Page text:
MANHATTAN — While more than 60,000 mostly young people rallied in lower Manhattan to participate in the Global Climate Strike on Sept. 20, environmental and social activists gathered at a nearby branch of Banco Santander on the two-year anniversary of Hurricane Maria to reflect on the threat of climate change and on becoming homeless because of a natural disaster.
On Sept. 20, 2017, Maria struck Puerto Rico as a Category 4 storm, leaving an estimated 95 percent of population on the island without electricity, food or health care in its aftermath. The storm took the lives of 4,645, with the belief that the death toll is actually higher.
In Manhattan, the activists performed a demonstration showing the effects of Maria on Puerto Rico. Protesters held blue tarps over their heads and shoveled mulch symbolizing the destruction that hit the island.
Today, 30,000 homes are still covered by blue tarps instead of roofing, and since 2017, an estimated four percent of the population has left the island and relocated to the mainland United States. New York City, home to the largest Puerto Rican population outside the island, has become the new home of so-called “climate refugees.”
Many Puerto Ricans also cite the island’s national debt and poor management of relief efforts as obstacles to rebuilding after Maria.
“We’re in front of Santander because it has played a central role in the difficult recovery efforts that have been happening in Puerto Rico. Santander was one of the banks that helped Puerto Rico gain its debt through its relationships with members of the board that is now ruling Puerto Rico,” said Julio Lopez-Varona, a demonstrator from San Juan, Puerto Rico.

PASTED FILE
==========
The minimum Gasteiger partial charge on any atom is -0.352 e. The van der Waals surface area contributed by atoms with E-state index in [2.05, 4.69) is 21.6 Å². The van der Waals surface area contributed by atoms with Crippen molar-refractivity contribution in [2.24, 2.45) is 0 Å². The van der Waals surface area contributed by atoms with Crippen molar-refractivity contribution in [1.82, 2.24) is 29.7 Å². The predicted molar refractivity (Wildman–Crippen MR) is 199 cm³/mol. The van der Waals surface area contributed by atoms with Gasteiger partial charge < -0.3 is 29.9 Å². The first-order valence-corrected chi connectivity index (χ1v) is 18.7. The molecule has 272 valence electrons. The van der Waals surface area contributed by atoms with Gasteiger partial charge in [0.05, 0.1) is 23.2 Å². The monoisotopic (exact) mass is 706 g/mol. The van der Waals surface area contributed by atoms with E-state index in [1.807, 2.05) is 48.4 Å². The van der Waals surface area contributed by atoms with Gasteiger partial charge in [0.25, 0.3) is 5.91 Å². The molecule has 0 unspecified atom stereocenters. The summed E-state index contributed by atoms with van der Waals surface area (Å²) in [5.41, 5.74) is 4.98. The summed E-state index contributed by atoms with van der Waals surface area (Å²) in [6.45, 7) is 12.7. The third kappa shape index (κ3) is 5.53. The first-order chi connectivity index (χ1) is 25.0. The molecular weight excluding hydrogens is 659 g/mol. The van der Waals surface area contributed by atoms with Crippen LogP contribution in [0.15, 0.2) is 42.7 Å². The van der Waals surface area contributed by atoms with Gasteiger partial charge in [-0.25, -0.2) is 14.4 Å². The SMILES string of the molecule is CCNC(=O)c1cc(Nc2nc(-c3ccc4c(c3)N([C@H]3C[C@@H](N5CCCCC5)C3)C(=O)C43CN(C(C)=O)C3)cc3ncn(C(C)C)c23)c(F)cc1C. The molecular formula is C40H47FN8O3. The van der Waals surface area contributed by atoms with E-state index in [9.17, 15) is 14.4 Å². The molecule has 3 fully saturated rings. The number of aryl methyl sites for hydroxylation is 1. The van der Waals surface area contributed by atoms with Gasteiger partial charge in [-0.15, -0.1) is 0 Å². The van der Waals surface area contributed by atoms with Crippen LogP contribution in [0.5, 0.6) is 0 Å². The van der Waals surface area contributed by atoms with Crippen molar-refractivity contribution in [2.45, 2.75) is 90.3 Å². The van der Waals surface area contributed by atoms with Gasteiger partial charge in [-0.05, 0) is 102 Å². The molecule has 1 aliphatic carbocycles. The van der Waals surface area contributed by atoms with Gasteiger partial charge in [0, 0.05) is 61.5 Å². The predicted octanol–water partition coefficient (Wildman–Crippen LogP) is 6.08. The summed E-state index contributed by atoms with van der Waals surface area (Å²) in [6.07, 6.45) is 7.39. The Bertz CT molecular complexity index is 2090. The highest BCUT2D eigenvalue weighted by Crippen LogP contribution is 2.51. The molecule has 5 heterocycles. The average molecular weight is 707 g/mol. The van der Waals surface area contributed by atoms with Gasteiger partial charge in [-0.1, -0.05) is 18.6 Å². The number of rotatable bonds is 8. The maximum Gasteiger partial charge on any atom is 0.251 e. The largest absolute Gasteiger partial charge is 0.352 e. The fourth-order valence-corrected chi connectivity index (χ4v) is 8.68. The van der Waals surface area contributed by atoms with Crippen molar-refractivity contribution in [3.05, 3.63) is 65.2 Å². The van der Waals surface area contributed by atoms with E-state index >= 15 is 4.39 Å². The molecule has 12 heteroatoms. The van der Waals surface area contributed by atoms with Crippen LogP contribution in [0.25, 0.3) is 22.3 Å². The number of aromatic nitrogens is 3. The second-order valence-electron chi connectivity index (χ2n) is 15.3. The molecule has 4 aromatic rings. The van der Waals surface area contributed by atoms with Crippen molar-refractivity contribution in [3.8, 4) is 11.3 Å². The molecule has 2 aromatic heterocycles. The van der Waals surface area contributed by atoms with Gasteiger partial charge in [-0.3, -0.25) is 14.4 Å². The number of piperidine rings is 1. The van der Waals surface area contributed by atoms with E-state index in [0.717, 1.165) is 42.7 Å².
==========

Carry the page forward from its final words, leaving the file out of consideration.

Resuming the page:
Santander spokeswoman Laurie Wright said “assistance to our customers, communities and employees affected by the hurricane” was a “top priority” for the bank, noting that its employee loan program distributed almost $1.4 million to employees affected by the storm and up to $1 million to employees whose homes were damaged.
At the Global Climate Strike, protesters expressed sympathy for the plight of Puerto Rico.
“We need to be able to welcome these people in with open arms, as everybody should be doing, as people did back in biblical times. They’re refugees, we need to help them,” said Heleana Ryan, a senior at St. Savior H.S., Park Slope.
“I’m not Puerto Rican, but I’m here to support,” said Kathleen Nichols, a resident of Kensington who attended the climate march in solidarity with those affected by Maria. “I feel that islands are particularly vulnerable, and we have to pay more attention to how climate change is impacting the populace of Puerto Rico, Cuba, the Bahamas, all the islands.”
Ortiz is a digital content writer/producer for DeSales Media Group.